Floating point is one way of representing *real numbers* in a fixed number of bits. Other approaches are fixed point, floating slash and signed logarithm representations.

In floating point, a number is represented as `d.ddd...dxβ`

The ^{e}`p`

digits `d.ddd...d`

are called the *significand* (or *mantissa*, which is antiquated). `β`

is the *base* and `e`

is the *exponent*. The number `p`

is the *precision*.

Not all real numbers are exactly representable by a floating point number. For example, with β=2, there is no exact representation for *0.1*.

**Normalization and the Hidden Bit**

A number may have multiple floating point represetnations. For example, if

`β=10`

, and `p=2`

we can represent `0.1`

as` 0.1xβ`^{0}

or as `1.0xβ`^{ -1}

. A floating point representation is said to be normalized if `d`_{0}

is `1`

. Now, if working with only normalized representations of floating point numbers, we could then elide the explicit statement of`d`_{0}

, and use `p-1`

precision digits to represent a `p`

-precision number. The implicit `d`_{0}

in this case is called the *implicit bit*or

*hidden bit*. The first use of this idea is attributed to Konrad Zuse.

As concrete examples, here are the formats defined by the IEEE 754 floating point standard:

**[Single Precision]**

*s* *e*_{0}*e*_{1}*e*_{2}*e*_{3}*e*_{4}*e*_{5}*e*_{6}*e*_{7}*f*_{0}*f*_{1}*f*_{2}*f*_{3}*f*_{4}*f*_{5}*f*_{6}*f*_{7}*f*_{8}*f*_{9}*f*_{10}*f*_{11}*f*_{12}*f*_{13}*f*_{14}*f*_{15}*f*_{16}*f*_{17}*f*_{18}*f*_{19}*f*_{20}*f*_{21}*f*_{22}

**[Single Precision Extended]**

**[Double Precision]**

**[Double Precision Extended]**

The motivation for the particular ordering of the fields in the floating point format words stems from a desire by the IEEE 754 committee to enable fast operations such as search, on floating point numbers, using integer arithmetic. Thus when interpreted as integer values, larger floating point numbers whould be bigger, etc.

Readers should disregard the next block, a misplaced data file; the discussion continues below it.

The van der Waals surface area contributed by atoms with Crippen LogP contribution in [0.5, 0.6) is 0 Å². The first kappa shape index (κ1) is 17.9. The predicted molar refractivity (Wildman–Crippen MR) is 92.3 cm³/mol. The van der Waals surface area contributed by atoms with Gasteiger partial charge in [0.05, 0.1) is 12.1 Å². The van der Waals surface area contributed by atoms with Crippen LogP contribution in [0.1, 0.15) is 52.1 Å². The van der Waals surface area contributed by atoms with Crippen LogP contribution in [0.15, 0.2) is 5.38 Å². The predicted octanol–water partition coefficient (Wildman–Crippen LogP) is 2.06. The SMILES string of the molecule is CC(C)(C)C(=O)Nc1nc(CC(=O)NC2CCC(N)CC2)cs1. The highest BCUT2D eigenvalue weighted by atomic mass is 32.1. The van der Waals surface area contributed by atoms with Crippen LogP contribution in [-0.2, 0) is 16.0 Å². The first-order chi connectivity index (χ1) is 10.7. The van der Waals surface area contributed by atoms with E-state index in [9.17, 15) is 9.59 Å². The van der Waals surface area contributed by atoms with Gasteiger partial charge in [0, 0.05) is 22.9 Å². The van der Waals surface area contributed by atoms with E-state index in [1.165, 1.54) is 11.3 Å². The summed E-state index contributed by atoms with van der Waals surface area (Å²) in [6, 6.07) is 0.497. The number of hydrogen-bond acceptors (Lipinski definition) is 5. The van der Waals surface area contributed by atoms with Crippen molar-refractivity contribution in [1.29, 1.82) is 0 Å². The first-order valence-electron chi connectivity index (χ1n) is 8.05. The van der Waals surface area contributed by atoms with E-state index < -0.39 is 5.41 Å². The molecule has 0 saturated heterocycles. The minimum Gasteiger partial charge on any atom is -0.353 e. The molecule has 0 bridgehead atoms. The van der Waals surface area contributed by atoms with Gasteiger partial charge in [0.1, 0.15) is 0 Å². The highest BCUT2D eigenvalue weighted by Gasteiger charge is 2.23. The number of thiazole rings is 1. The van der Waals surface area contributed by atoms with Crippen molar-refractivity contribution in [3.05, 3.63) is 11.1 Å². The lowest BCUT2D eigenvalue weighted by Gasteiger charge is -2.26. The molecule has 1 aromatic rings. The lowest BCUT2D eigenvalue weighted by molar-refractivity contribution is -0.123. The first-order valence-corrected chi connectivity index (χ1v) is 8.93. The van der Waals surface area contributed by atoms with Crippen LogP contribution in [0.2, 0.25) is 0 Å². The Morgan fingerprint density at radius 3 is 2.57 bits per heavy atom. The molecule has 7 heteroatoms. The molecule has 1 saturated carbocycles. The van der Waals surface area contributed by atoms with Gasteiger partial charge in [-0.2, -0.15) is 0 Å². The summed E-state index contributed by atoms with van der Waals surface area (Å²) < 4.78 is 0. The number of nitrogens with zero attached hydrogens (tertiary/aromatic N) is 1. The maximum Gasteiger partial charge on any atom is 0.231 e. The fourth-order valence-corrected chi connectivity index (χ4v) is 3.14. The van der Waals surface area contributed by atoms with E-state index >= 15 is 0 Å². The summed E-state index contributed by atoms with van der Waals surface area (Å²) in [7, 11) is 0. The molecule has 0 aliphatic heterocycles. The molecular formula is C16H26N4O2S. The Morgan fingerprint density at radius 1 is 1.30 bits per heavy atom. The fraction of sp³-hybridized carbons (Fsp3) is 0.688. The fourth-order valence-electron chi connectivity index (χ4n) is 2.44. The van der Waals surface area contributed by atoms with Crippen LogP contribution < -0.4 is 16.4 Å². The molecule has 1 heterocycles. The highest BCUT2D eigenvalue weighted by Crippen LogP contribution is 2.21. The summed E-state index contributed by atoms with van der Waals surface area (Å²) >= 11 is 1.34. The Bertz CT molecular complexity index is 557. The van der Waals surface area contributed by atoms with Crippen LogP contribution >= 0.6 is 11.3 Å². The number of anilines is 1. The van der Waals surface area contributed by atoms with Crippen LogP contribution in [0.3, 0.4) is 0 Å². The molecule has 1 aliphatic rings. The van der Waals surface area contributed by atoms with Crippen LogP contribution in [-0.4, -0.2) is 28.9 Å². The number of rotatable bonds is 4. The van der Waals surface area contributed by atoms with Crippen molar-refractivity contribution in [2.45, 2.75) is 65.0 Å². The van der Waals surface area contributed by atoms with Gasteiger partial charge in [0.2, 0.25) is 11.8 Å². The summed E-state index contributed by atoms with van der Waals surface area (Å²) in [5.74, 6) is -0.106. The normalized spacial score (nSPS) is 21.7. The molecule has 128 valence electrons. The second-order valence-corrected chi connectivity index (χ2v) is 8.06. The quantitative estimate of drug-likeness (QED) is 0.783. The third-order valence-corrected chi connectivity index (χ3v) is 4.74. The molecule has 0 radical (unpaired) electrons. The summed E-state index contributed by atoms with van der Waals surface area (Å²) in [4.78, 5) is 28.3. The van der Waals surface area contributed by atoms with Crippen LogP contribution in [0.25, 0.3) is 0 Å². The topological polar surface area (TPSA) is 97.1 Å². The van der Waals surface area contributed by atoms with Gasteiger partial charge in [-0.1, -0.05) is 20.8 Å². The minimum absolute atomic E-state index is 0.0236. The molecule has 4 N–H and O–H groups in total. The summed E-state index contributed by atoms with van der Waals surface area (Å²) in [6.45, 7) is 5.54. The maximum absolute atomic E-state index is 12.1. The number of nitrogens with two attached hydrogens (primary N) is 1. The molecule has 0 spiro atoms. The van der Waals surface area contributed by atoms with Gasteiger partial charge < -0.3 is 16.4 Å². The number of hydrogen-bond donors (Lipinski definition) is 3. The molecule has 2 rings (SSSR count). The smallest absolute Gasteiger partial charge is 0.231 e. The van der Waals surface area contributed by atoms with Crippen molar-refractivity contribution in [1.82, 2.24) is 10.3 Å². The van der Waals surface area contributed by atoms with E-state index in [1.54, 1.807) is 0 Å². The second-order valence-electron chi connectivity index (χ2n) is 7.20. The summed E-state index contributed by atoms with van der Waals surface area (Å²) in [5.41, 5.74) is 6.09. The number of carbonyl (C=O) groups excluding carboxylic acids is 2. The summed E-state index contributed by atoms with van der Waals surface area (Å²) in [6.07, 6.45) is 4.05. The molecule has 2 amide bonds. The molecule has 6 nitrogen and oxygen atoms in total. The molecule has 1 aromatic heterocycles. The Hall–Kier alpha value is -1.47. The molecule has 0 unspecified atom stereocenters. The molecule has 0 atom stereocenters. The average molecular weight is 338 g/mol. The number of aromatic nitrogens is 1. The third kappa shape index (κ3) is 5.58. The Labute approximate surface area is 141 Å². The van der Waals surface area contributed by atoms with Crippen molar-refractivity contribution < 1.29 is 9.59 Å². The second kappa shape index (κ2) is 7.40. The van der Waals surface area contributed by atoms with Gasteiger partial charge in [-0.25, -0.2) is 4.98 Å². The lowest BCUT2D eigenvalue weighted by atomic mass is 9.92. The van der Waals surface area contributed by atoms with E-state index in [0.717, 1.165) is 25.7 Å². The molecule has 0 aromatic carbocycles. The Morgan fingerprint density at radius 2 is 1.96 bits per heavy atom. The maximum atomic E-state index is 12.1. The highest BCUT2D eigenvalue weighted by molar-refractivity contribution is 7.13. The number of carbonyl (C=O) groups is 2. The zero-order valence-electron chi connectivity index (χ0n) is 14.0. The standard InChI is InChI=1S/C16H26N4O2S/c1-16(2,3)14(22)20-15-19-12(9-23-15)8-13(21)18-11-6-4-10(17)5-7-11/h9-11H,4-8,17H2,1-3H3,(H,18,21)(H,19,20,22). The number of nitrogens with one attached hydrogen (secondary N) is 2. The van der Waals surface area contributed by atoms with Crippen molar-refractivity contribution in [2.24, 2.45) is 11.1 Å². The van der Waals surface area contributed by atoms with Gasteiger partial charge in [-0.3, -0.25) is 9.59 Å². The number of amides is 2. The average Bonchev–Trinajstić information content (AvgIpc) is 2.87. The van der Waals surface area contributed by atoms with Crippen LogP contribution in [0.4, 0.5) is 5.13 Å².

For the same reasons, the exponent is in *biased notation*, with a bias of *127* for single precision and a bias of *1023* for souble precision. This is so that negative exponents have a smaller value when interpreted as integers, than positive exponents. *-1* is represented as (*-1* in two’s complement + *127*) = *01111110*, whereas *1* is represented as (*1* in two’s complement + *127*) = *10000000*.

The value of a particular floating point representation is therefore **( -1)^{s} x (1 + significand) x 2^{(Exponent – Bias)}**, where the

*1*added to the significand is to account for the hidden bit.

**Measuring Error**

The results of a floating point computation (for a representation with `p`

, `β`

and `e`

and _{min}`e`

) may differ from the real number value. For example if the floating point representation of the result is _{max}`3.12x10`

, and the real-valued result should be ^{-2}`3.14159`

, then the error is `0.02`

, or `2`

**u**nits in the **l**ast **p**lace or *2 ulps*.

Another way of stating the error, the *relative error* is to state it as the magnitude of error divided by the magnitude of the correct real number representation. So in the above example, the relative error is `0.02159/3.14159 = 0.00687232`

.

Based on these definitions for the relative error and error in ulps, you can show that for an error in ulps of 0.5 the possible relative errors might differ by as much as a factor of β. This is termed *wobble*. So *ulps* are *wobbly* relative to *relative error* huh ?